The government defines small businesses as companies making less than $7 million a year or having fewer than 500 employees. The companies I work with generally have three or fewer employees and only dream about seven million dollar revenues. I call these “tiny” businesses.
As tiny businesses, we’re generally ignored by the government. When you hear something in the news about Congress passing legislation to “help” small business owners—they don’t mean us. That’s okay with me. We tiny businesses can get into enough trouble all by ourselves. Here are my top 5 picks for tiny business problems.
1. Not working around Roadblocks. Every tiny business has roadblocks; you need a license, or special training or there’s a law change. No matter what type of business you have, there will be roadblocks. The successful tiny business finds a way to work through or around them.
True story: There was a small business owner who was basically ready with her business; the only thing left was to get her web-site up. She had asked me for some help. Mind you, the only thing stopping her business from getting off the ground (at least as she explained it to me) was her website. I gave her names of people who could make her website for a fee and I also gave her free website resources as budget was an issue for her.
Six months later we met again. She still didn’t have a website. The work was stalled because she couldn’t find the “right” art for it. She wanted a picture of a compass. She had hired a high school kid to draw it for her for free. He wasn’t done yet. Okay—go to Google images, type in compass and you get hundreds of pictures. Granted, she’d probably have to pay to use one of those pictures but her “free artist” hadn’t gotten the work done in six months.
And letting a high school kid that you’re not even paying be the reason your business hasn’t gotten off the ground? That’s ridiculous. Now in fairness, the compass idea was a cool idea and it tied to her business theme. But—it wasn’t necessary to her business. She could have already been up and running for 6 months while waiting for this art that she wanted so badly.
Sometimes, we’re our own worst enemies. If you’ve got a roadblock that’s holding your business back get a second opinion. There’s usually more than one way to skin a cat.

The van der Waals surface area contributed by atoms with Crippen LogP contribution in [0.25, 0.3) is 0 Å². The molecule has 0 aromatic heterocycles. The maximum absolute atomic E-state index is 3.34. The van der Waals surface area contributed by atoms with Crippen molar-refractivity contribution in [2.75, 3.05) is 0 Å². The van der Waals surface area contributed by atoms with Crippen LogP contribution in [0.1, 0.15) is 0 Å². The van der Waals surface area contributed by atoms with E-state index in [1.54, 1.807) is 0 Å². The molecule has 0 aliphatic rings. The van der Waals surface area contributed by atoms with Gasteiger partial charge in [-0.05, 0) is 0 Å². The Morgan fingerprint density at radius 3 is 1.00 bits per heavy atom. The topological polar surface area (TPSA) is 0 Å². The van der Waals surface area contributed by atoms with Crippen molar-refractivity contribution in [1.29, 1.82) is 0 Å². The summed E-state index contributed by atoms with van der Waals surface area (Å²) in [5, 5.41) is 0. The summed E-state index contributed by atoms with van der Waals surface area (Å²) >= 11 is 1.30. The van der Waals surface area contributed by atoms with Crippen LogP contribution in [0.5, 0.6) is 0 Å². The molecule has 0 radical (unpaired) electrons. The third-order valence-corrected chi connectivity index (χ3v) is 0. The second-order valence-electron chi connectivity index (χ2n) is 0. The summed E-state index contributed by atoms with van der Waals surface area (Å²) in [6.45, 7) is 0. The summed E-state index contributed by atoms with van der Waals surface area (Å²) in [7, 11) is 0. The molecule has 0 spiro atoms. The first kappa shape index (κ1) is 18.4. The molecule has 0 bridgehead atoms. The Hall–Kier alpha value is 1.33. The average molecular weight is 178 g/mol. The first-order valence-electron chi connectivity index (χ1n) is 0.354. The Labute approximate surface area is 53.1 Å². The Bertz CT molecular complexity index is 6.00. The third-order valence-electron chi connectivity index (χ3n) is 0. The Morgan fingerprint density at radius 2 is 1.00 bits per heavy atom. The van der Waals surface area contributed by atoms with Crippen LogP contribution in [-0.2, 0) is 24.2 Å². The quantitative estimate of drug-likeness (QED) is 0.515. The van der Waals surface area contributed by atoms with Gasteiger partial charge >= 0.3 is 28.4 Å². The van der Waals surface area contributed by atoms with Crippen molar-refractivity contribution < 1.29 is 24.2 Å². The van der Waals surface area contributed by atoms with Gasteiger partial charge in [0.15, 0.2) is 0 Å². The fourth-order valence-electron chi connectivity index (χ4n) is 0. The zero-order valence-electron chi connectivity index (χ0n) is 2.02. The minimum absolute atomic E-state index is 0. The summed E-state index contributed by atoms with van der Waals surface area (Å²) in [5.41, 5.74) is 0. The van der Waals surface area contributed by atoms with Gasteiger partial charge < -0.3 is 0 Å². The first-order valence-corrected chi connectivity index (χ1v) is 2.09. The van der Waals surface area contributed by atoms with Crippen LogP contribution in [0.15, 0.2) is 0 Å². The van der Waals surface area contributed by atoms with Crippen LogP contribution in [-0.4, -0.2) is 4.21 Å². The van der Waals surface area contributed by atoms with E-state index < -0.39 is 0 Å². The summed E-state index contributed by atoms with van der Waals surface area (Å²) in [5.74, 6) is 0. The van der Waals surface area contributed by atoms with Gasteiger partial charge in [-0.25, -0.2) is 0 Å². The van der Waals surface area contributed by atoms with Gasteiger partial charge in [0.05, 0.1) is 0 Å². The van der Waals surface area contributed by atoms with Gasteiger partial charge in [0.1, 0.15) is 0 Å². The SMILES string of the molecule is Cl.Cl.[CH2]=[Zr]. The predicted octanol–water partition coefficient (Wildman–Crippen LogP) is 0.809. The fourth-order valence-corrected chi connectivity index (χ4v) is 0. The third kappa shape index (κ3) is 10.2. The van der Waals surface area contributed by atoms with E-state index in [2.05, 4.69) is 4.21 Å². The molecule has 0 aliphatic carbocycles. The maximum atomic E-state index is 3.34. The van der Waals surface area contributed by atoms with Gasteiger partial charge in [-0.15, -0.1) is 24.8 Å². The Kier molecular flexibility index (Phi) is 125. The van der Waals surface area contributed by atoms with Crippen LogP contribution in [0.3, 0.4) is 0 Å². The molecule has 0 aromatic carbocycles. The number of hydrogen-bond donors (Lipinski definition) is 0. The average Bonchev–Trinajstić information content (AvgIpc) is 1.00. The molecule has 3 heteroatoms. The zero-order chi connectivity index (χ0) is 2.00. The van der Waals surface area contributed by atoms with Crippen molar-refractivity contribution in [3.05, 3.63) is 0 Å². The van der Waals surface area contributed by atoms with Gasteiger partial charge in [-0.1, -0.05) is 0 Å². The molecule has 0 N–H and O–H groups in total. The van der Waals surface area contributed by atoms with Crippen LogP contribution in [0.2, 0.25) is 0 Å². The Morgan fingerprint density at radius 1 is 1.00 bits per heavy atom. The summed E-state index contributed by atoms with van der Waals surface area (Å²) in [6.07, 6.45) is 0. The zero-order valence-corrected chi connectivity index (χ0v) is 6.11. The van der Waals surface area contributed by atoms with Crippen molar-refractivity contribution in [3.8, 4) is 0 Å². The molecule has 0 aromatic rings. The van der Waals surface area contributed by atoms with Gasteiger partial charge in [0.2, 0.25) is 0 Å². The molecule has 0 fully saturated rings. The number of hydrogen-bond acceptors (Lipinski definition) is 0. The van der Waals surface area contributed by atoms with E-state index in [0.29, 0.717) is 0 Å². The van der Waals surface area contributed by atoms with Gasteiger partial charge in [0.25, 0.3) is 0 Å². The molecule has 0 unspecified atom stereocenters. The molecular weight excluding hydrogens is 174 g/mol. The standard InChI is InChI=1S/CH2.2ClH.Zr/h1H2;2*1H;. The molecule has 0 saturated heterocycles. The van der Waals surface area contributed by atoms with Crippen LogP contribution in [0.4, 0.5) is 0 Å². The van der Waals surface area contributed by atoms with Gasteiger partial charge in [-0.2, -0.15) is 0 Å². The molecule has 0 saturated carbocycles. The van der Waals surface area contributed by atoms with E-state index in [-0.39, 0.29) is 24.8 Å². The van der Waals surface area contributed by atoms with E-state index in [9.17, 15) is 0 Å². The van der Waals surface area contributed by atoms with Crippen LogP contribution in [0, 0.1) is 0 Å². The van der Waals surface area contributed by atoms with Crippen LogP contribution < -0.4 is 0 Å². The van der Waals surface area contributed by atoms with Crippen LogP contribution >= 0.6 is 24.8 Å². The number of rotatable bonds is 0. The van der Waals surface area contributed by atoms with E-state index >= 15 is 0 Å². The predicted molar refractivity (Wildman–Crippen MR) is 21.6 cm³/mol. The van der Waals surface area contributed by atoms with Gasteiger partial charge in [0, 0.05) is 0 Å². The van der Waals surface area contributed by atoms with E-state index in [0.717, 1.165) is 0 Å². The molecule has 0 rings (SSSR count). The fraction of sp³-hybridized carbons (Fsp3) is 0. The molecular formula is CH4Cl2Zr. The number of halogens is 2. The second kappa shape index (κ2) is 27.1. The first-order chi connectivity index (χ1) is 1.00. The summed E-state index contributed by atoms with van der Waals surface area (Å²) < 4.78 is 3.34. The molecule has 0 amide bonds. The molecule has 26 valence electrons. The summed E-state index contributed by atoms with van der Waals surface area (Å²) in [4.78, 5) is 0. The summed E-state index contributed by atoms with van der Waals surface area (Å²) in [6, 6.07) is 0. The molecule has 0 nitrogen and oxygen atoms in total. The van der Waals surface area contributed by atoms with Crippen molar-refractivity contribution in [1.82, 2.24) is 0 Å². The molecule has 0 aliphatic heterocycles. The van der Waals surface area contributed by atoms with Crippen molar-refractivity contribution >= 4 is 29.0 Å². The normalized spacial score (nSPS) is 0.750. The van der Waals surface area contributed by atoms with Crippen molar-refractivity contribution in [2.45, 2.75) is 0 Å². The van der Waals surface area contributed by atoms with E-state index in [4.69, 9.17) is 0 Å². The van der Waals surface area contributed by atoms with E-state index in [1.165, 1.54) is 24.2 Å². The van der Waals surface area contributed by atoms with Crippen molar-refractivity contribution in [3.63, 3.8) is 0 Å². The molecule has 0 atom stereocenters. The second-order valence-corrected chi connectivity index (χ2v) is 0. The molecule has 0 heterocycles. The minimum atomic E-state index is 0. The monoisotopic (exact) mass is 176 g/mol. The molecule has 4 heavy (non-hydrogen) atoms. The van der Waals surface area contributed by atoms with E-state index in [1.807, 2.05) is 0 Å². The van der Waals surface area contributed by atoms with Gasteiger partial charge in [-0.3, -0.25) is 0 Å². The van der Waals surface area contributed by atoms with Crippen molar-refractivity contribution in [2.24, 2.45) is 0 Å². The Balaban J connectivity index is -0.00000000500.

2. Not knowing who your customers are. If you own a business you’re selling something. The tough question is who’s going to buy it?
I once knew a woman who had started a business making bows. She had made hundreds of bows, invested in a bow making machine and lots of expensive ribbons. She hadn’t sold a single one. She really liked making bows so that was what she was doing with her time, but she hadn’t figured out who would buy them. At that point, that wasn’t really a business it was just a hobby. You have to have customers, someone willing to pay for what you’re selling to be a real business.
3. Partner problems. Recently I was asked, “Why do you hate partnerships?” It was a fair question, I was being pretty negative. The truth is, I don’t hate partnerships, I’ve just had to dissolve too many of them. Partnerships get started because two or more friends decide they want to go into business together. Good friends (or spouses) do not always make good business partners. If there is a disagreement—how do you settle it?
I recently sat down with a couple that had a pretty good business plan and they seemed to be a good choice for a partnership. But I was asking a lot of questions and I’m glad I did. It seemed that Adam and Eve each had two income streams that they were thinking about for the partnership—sales of widgets and sales of thingamajigs. Adam was going to cut back on his widget sales to pursue the thingamajig sales full time in the partnership. Eve couldn’t sell thingamajigs she was just going to help Adam with that and in the meantime she would still sell widgets. It all sounded like a good plan.
Except: Widget sales was technically another job. The money Eve earned selling widgets was outside the partnership—just as Adam’s widget sales were outside the partnership. Adam was counting on Eve’s widget income to help support him because he knew that the thingamajig income wouldn’t be enough to support him during the first year. Eve was hoping the thingamajig income would supplement her widget income; she wasn’t planning on turning over half of her widget income to Adam.
The bright side to this scenario is that they were thinking and talking before they made the partnership. They hit a roadblock, yes, but they’re smart and will work around it somehow. Too often I see partners who went into business together and later wind up fighting because they didn’t spell out their expectations up front.
4. You gotta work at your business—I can’t tell you how many times people have come to me because they bought a business or invested in a business that required no work—and they lost their money. If it sounds too good to be true, it probably is. And if you’re picking a business, do something you love to do—because you’re going to be at it a lot.
5. Not planning for your taxes—This wouldn’t really be a tax blog if I didn’t mention taxes now would it? The whole idea about owning a business is that you want to be profitable. If you’re making a profit, then there are going to be taxes. If your small business is making enough money to support you and your family then you know you’ve got self-employment taxes to pay.
Screwing up one year—that happens. Screwing up two years—you need to be more careful. But if you screw up and don’t make your estimated tax payments after you’ve been profitable and owed tax money for three years in a row—you’re asking for trouble. Our business cards say, “If you don’t have a strategy for your taxes, you’re probably paying too much.” Taxes take a huge chunk out of your earnings. Don’t let IRS penalties and interest make matters worse.